JOH), University of Colorado Denver, Denver, CO; the Nutrition and Weight
Management Center, Boston Medical Center, Boston, MA (ACB and CMA);
and the New York Obesity Research Center, Columbia University, New
York, NY (M-PS-O).
Supported by awards P30DK056336, P30DK046200, DK26687,
T32DK007446, and T32DK062710 from the National Institute of Diabetes
and Digestive and Kidney Diseases; award T32HL072757 from the National
Heart, Lung, and Blood Institute; Clinical and Translational Research Award
grant UL1TR000040; and The Nordea Foundation, a foundation in Denmark
giving health-related grants to promote public well-being. No funder was
involved in the design, analysis, or interpretation of this study.
Address correspondence to DB Allison, 1665 University Boulevard,
RPHB 140J, Birmingham, AL 35294-0022. E-mail: email@example.com; or
EJ Dhurandhar, 1665 University Boulevard, RPHB 227J, Birmingham, AL
35294-0022. E-mail: firstname.lastname@example.org.
Received April 4, 2014. Accepted for publication May 13, 2014.
Am J Clin Nutr doi: 10.3945/ajcn.114.089573. Printed in USA. Ó 2014 American Society for Nutrition 1of7
AJCN. First published ahead of print June 4, 2014 as doi: 10.3945/ajcn.114.089573.
Copyright (C) 2014 by the American Society for Nutrition
compared with prolonged fasting on energy intake under free-
living, ad libitum conditions have not been conducted. There-
fore, the long-term impact of breakfast on energy intake and
weight loss is not clear.
An extensive review (3) showed only one randomized con-
trolled trial (RCT) pertinent to the effects of breakfast eating
compared with breakfast skipping on weight in a nonmalnourished
industrialized population. This RCT tested the impact of eating or
skipping breakfast on weight loss (19). Their ﬁndings suggested
that the effect of breakfast on weight loss might depend on
breakfast eating habits before the study, such that switching
breakfast eating habits as a result of study assignment increased
weight loss. However, the study was not well powered to detect
this interaction, and the result was only suggestive of signiﬁcance
(P = 0.06).
Herein, we conducted an RCT to determine whether advising
good nutrition habits is more effective at producing weight loss if
paired with advice to skip or eat breakfast. We tested the effect of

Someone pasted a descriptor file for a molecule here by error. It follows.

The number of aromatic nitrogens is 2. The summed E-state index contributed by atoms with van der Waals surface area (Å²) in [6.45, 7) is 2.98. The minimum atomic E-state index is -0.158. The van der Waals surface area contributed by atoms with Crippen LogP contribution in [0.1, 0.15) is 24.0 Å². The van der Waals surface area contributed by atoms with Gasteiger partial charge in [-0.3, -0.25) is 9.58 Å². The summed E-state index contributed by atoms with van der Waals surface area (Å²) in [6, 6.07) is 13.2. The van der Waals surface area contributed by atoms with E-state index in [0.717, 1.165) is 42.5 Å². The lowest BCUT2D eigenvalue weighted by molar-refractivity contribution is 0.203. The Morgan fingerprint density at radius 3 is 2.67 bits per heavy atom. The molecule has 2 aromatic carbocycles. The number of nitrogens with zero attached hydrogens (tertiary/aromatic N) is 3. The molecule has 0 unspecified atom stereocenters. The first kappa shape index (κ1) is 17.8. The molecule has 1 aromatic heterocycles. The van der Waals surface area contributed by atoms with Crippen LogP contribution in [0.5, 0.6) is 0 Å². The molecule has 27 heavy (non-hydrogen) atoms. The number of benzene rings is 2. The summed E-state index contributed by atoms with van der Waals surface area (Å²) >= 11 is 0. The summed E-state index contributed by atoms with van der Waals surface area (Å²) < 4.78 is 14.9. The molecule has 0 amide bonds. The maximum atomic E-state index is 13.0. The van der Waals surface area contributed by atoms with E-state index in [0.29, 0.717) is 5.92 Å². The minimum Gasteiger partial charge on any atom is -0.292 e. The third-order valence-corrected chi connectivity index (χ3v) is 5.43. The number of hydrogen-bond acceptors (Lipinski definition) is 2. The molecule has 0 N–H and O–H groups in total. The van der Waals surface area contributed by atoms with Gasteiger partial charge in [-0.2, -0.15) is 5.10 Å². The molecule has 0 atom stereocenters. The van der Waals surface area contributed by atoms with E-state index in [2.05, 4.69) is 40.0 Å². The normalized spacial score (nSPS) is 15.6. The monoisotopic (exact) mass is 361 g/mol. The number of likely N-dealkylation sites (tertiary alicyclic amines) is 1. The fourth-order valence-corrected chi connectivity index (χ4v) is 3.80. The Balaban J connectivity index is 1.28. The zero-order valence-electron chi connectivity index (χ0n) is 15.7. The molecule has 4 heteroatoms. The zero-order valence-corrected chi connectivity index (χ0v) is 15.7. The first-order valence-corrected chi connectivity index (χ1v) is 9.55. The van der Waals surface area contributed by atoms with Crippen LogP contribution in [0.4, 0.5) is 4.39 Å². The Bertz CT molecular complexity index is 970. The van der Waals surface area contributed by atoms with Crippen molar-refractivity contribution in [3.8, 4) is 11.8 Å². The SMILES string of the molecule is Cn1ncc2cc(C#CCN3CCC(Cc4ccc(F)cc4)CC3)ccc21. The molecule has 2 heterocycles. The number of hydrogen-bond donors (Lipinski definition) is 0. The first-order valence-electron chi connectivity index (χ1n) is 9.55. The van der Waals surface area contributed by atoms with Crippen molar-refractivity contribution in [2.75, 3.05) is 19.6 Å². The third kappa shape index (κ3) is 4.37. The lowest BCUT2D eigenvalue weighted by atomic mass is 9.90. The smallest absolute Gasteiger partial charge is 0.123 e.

breakfast recommendations on weight loss in free-living adults
who were attempting to lose weight, because this population is
likely affected by public health breakfast recommendations. On
the basis of previous ﬁndings (19), we stratiﬁed randomization by
baseline breakfast eating habits and hypothesized that individuals
who were advised to switch their usual breakfast eating habits due
to their group assignment would lose more weight than the
SUBJECTS AND METHODS
We conducted a multisite, 3-parallel-arm RCT. Study sites
included the University of Alabama at Birmingham, University of
Copenhagen (Denmark), Boston Medical Center, Columbia
University, and the University of Colorado, Denver. All sites
conducted the study in a clinical research setting. After screening,
participants were randomly assigned to 1 of 3 groups [control,
breakfast, or no breakfast (NB)], and random ization was strat-
iﬁed by typical bre akfast eating habits at baseline. The study
duration was 16 wk, and the primary outcome measure was
weight chang e from baseline. Weight was measured at baseline
and after 16 wk, and additional contacts included phone calls at
weeks 4, 8, and 12. A ll study visits occurred between January
2013 and January 2014. The tr ial was stopped when recruitment
goals were met and all participants had completed the 16-wk
duration. The study was registered at clinicaltrials.gov (registry
Inclusion criteria were as follo ws: aged 20–65 y, BMI (in kg/m
.25 but ,45, interested in weight loss, and beginning the day
by 0900 h at least 5 d/wk. Exclusion criteria were participation
in a weight-reduction program i n the past 3 mo, weight loss or
gain $5% of body weight in the past 6 mo, t aking medication
that affects appet ite (weight-loss drugs o r antidepressant, ste-
roid, or thyroid medication, unless d osage has been sta ble for
at least 6 mo), taking medication that re quires eating food in
the morning, a history of prior surgical proce dure for weight
control, current smoker or had smoked ,6 mo before the
start of the study, any major disease, a score on the Brief
Symptom Inventory that exceeded the 90th percentile (20) or
a T-score $63 on the global severity index or on 2 of the 9
symptom scales on the Symptom Checklist 90-R (21), current
eating disorder [a 26-item Eating Attitudes Test (22) score .20],
a recent or ongoing problem with drug a buse or addiction,
excessive alcohol intake, night shift work, pregnancy, or
Participants were recruited from cities of participating sites